Self-Harm Among Adult Victims of Human Trafficking Who Accessed Secondary Mental Health Services in England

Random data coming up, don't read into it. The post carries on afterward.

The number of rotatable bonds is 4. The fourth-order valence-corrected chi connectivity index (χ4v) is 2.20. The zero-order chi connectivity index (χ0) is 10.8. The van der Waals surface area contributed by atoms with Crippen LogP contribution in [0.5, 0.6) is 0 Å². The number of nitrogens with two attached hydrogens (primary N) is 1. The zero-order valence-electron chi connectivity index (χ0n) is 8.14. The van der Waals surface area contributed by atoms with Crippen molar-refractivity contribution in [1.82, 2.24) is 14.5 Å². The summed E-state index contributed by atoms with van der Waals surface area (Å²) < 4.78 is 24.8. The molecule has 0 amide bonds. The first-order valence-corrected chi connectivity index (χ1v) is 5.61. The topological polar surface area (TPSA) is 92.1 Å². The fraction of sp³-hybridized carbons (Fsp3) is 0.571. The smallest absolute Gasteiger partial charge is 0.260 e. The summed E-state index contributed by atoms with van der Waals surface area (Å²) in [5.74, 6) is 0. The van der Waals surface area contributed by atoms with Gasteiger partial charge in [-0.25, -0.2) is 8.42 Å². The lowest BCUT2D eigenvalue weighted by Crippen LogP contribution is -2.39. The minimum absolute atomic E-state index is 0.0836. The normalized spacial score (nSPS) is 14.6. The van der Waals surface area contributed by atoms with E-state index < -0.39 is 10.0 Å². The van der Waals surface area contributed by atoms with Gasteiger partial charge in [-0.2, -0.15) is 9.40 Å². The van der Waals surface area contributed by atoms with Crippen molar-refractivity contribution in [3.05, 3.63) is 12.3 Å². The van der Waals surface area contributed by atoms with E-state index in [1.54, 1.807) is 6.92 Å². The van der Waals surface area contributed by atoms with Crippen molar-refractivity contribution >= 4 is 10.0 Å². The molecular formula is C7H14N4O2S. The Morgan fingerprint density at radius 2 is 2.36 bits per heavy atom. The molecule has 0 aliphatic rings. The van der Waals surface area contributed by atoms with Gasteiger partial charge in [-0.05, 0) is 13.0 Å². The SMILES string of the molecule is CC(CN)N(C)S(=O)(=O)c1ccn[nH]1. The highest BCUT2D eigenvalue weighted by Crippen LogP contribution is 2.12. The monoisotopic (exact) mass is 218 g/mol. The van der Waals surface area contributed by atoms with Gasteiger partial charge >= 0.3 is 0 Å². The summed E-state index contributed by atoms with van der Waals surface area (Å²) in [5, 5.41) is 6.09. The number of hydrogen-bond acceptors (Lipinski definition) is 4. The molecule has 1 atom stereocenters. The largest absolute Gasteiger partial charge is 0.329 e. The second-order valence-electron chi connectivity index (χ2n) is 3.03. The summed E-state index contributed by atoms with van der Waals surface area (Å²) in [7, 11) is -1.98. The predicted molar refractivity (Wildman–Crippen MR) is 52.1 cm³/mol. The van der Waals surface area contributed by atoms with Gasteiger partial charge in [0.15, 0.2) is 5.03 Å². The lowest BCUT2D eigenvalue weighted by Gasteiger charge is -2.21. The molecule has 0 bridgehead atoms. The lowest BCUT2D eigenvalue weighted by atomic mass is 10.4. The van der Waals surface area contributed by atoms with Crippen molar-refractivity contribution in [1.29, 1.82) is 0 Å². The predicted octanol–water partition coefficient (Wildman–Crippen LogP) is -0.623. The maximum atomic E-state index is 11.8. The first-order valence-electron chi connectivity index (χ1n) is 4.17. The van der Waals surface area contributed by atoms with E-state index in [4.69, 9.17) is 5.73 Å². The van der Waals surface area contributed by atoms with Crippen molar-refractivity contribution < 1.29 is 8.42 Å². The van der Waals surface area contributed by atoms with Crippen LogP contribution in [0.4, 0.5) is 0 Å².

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Objective: This study estimated the prevalence and correlates of self-harm among adult victims of human trafficking who accessed secondary mental health services, and it estimated the responses of mental health services to these individuals. Methods: A clinical records database was searched for self-harm, sociodemographic, clinical, and service use characteristics among trafficked adults who accessed secondary mental health services in South London (2006–2012). Logistic regression models compared trafficked patients (N584) and a matched cohort of nontrafficked patients (N5287). Results: Among trafficked patients, 33% had engaged in selfharm prior to care and 25% in self-harm during care. After engaging in self-harm, trafficked patients were more likely than nontrafficked patients to be admitted as a psychiatric inpatient (adjusted odds ratio [AOR]52.81) but less likely to visit an emergency department (AOR5.47). Conclusions: Self-harm is prevalent among trafficked adults accessing secondary mental health services, and mental health professionals have a crucial role to play in supporting survivors.